There he was crying, saying “It’s all gone!”, and in a way you can retrofit that permanent history and see how Faraday’s appearance, and disappearance, in Desmond’s past makes emotional and logical sense. Alternatively. . .
Flexible History: Whilst time is a piece of string of events set down, that doesn’t necessarily mean there isn’t room for slight tweaks to the past. If you hold a piece of string between your fingers the two ends are always the same, but you can stretch the string taut or slacken it – hopefully you comprehend the metaphor here.
Maybe Faraday and Desmond never originally met outside The Swan Station, but Faraday considered Desmond unique enough to risk trying to affect his future by tampering with the past. So he meets Desmond and inserts a ‘new memory’, a meeting with Faraday, that a sleeping Desmond will suddenly become aware of. (Why Desmond suddenly had this memory pop up is hard to reconcile. Narratively it works. Logically it makes no sense.)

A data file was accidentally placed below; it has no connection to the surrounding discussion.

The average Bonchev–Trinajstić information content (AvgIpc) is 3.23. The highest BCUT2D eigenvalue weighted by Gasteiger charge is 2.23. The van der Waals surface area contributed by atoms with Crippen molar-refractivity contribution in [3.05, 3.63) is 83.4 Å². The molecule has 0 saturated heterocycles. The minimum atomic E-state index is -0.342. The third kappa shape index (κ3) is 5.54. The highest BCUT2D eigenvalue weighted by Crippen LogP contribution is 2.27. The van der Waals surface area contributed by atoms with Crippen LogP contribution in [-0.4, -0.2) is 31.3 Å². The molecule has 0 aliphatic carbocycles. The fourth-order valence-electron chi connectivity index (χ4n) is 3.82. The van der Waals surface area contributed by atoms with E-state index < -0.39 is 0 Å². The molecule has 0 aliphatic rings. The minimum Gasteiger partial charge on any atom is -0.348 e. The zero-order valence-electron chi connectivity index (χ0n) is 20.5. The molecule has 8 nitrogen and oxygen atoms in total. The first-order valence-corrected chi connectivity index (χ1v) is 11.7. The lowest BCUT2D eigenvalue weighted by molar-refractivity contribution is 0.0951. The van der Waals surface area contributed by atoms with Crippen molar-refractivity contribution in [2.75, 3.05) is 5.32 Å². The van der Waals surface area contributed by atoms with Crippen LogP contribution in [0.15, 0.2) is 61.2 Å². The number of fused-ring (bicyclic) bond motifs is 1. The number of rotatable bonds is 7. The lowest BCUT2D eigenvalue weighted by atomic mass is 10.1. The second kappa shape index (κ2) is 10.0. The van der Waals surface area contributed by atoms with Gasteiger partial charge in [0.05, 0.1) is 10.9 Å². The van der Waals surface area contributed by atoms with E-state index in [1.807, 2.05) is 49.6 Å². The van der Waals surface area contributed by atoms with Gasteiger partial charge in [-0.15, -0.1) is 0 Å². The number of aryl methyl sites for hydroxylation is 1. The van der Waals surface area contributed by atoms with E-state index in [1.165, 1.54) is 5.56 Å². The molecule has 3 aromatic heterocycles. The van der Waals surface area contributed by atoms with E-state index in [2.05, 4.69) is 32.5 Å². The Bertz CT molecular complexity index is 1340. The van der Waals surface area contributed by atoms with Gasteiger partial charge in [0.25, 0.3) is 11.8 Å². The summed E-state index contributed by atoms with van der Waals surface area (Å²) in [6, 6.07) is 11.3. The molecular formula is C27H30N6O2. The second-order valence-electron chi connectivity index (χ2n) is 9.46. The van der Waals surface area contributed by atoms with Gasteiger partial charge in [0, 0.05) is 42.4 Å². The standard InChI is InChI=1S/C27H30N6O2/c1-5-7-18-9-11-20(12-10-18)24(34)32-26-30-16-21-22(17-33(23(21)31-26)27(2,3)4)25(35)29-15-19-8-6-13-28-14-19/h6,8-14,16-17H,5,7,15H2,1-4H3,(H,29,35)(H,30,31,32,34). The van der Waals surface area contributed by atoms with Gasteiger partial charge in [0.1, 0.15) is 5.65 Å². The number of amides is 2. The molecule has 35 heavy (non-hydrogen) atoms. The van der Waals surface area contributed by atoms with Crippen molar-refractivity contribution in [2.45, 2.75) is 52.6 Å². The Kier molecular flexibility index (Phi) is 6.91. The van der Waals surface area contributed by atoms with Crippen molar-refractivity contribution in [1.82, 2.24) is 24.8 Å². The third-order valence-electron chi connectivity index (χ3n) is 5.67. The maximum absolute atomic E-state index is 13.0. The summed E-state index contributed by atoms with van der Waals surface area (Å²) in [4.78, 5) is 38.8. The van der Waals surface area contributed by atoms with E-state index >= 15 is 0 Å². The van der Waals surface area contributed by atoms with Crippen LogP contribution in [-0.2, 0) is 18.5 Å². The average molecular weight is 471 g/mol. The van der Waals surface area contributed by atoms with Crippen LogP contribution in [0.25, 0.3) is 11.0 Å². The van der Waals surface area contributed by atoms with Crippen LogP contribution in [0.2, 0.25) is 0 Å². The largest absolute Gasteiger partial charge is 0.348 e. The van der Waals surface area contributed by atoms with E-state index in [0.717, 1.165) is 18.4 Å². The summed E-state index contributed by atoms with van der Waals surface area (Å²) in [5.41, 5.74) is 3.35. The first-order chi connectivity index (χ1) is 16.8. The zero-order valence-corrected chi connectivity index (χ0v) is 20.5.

Whilst this may seem like an infringement of the ‘rule’ that events cannot be changed, it’s perhaps no more a tweak of the past in the same manner that Desmond averting Charlie’s death on numerous occasions was a tweak of the future. The end result was still the same, Charlie still died. Stretch the string taut, or let it go slack – the ends are the same. But Faraday may be using these ‘historical tweaks’ to engineer the salvation of himself and the rest of the ‘unstuck’ people before it’s too late, and possibly Desmond is the only person unique capable of doing so. . .
Faraday instructed Desmond that he needed to go to Oxford, to find his mother. Now as unlikely as it may seem, what odds are there that Faraday’s mother turns out to be none other than Ms. Hawking?